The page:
In the 1980s, however, Republicans lurched rightward. They embraced private-sector market forces more completely. Government was “the problem,” as President Ronald Reagan put it in his first inaugural address, whereas markets and private businesses were the solution to national problems. Curiously, just as they adopted this rhetoric, Republicans became suspicious of seemingly impartial economic toolkits as instruments of governance. In 1981, just three years after it was first established, the Reagan Administration shut down the National Center for Health Care Technology, worried that it might reduce their profits.

Why did Republicans trust markets and private business, but not the sort of economic tools that drove their decision making? The answer lay in the party’s growing rejection of expertise and experts. They saw expertise as diametrically opposed to traditional values and common sense, and as the driver behind the creation of loathsome government programs. To the GOP, experts were increasingly aligned with the political opposition. As Republicans skepticism of what Secretary of Education William Bennett termed “the new priesthood” of bureaucratic experts grew, Democrats accused Republicans of relying on “voodoo economics” to justify an ever-expanding array of tax cuts.

But Democratic attacks didn’t dent Republicans opposition to expertise. In fact, it only increased, exacerbated by Democrats’ attempts to shape big government proposals. Health care was one of Bill Clinton’s signature issues during the 1992 campaign, and he tasked First Lady Hillary Clinton with devising a healthcare bill to provide coverage for all Americans. The resulting 1993 Health Security Act, popularly referred to as “HillaryCare,” drew inspiration from the model proposed by economist Alain Enthoven that focused on “consumer choice” in health care. Republican opposition scuttled the proposal.

The fallout helped enable the GOP to capture unified control of Congress for the first time in 40 years. After assuming control in 1995, they promptly shuttered the Office of Technology Assessment, reflecting their hostility to expertise.

This aversion explained why, even as they crusaded for introducing more market features into social safety net programs — like the creation of private-market Medicare Advantage programs in 1997, the launching of a privately managed prescription drug benefit in Medicare in 2003, and George W. Bush’s proposal to allow for private accounts in Social Security — they refused to embrace the tools devised by economists to control the costs of government programs.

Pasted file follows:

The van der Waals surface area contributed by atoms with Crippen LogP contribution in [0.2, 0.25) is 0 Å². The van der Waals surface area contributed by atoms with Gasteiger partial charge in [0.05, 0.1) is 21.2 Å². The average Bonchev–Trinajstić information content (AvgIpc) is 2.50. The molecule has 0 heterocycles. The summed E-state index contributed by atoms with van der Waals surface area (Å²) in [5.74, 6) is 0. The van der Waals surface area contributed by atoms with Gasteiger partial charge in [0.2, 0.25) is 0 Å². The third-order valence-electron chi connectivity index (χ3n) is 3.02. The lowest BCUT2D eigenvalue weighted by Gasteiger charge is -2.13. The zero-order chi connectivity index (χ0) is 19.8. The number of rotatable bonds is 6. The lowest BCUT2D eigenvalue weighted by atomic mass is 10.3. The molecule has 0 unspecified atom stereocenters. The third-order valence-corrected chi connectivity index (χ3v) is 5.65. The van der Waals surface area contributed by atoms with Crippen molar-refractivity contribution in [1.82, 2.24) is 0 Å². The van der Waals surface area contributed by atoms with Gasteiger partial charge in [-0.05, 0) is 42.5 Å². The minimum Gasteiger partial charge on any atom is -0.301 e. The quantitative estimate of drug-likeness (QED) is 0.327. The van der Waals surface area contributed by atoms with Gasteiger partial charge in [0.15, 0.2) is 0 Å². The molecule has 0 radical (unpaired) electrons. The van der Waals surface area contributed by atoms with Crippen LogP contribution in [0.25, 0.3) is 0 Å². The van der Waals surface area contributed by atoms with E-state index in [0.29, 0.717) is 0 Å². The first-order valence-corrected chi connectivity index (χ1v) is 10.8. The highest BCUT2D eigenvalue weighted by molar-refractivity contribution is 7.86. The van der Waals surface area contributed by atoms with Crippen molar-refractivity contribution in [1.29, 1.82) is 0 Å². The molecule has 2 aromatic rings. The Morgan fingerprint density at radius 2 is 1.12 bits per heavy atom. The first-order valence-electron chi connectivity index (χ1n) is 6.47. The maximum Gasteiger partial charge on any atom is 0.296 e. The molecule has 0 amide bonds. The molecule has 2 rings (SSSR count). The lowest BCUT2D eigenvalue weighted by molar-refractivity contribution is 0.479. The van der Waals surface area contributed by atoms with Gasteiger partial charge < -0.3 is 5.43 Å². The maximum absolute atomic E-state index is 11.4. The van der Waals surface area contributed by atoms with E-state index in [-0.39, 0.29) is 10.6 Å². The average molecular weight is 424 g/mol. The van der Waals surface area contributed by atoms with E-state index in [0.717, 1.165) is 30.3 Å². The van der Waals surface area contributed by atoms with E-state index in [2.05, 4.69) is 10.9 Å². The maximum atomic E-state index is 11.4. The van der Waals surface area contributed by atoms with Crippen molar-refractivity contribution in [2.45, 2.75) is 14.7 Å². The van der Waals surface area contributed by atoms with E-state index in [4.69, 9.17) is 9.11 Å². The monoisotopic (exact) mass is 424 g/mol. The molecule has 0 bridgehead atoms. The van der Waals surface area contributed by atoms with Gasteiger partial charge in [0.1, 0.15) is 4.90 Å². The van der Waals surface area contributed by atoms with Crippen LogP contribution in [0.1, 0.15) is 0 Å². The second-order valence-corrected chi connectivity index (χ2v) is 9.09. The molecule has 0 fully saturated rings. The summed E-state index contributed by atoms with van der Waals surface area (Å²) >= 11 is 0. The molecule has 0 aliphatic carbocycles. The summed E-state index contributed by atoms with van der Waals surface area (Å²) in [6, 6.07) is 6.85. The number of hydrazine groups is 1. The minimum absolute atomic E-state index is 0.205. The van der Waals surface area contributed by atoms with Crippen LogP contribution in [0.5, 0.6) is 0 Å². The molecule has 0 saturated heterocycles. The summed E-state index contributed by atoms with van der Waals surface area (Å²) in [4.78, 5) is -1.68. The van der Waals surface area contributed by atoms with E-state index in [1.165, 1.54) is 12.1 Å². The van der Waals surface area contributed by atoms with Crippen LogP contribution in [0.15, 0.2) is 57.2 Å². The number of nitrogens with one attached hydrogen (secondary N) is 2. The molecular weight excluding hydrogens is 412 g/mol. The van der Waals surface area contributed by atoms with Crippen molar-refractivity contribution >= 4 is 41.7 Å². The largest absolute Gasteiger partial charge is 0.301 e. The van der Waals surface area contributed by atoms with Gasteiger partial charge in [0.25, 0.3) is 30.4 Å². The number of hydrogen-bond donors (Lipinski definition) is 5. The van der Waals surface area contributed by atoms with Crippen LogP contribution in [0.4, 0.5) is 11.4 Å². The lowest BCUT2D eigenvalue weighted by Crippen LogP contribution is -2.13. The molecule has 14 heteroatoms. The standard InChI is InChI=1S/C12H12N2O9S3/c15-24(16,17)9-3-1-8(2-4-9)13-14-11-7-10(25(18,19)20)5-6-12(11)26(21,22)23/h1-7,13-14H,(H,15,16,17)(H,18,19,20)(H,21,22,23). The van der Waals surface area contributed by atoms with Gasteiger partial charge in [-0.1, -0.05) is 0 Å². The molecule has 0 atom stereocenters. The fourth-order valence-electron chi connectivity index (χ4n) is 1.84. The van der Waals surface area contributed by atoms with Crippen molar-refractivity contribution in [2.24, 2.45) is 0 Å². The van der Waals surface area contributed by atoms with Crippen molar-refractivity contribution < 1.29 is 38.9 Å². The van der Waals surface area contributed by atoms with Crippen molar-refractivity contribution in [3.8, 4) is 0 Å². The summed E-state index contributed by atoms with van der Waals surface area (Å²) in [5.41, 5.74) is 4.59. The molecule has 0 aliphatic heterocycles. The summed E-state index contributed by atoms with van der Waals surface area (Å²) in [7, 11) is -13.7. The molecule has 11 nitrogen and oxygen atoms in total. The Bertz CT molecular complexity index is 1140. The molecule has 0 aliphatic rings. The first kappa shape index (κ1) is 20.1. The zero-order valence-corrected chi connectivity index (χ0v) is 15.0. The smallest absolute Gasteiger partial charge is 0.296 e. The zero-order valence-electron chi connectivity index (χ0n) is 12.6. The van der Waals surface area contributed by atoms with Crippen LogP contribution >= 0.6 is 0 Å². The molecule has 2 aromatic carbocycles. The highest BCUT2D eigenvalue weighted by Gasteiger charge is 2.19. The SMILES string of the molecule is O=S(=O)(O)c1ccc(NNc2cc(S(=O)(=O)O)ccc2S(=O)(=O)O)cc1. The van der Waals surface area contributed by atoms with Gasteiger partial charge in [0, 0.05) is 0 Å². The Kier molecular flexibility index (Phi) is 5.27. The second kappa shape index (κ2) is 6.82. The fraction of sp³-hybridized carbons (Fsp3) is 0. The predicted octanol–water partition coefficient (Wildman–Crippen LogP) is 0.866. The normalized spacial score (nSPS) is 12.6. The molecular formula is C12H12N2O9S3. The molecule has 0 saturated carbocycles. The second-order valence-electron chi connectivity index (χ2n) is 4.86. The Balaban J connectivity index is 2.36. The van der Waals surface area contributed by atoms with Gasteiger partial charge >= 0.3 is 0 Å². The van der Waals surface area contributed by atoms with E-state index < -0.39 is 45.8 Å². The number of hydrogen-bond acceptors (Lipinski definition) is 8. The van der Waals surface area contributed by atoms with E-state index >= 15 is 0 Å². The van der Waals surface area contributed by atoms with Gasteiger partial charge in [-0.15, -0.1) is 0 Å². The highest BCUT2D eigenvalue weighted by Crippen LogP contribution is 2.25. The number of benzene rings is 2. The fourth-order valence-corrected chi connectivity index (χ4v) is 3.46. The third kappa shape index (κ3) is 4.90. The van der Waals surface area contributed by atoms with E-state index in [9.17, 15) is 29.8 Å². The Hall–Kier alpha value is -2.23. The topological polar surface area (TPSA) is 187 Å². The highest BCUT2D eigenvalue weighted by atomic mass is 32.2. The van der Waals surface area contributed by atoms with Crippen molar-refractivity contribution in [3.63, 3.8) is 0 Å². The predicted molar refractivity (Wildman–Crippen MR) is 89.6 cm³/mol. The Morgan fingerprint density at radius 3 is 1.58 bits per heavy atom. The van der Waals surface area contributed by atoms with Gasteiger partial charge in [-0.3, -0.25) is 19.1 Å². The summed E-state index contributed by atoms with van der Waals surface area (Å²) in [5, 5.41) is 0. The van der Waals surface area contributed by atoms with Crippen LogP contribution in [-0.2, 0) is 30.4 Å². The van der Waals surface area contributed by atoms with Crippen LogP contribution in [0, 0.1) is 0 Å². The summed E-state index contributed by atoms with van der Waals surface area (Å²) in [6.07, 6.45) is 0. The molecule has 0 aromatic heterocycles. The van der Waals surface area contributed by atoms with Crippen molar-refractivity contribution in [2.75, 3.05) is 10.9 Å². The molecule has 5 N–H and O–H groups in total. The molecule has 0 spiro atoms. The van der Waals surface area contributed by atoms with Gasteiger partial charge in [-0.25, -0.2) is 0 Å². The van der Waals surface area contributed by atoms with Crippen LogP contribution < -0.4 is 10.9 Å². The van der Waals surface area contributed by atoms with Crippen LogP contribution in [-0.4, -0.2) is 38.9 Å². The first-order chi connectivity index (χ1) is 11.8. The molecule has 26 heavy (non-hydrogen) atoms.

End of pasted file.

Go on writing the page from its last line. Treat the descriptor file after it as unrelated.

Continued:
Meanwhile, Democrats, with their expansive vision of government, and a desire to broaden the social safety net, embraced these tools as a way to keep costs down and make programs more politically palatable. They saw them as a way to develop numerical facts with which to argue in favor of programs, instead of simple appeals to justice or fairness, which had proved less effective.

This created a dichotomy in which the GOP is perceived as the party of business and economic expertise, while it is Democrats who are adept in wielding economic tools as a means of setting policy in everything from health care financing to antitrust law to environmental policy.

Furthermore, their embrace of the tools of economics has empowered Democrats to more successfully eliminate the inefficiencies in government than the anti-government GOP. That’s why Democratic presidential administrations have routinely run smaller deficits while also growing jobs and GDP at a greater clip.

This predilection has also created new divisions among Democrats, between those who argue for greater cost control and advocates of ideas like Modern Monetary Theory, who see deficits as less of a problem.

But this is a debate about which party can best manage the economy.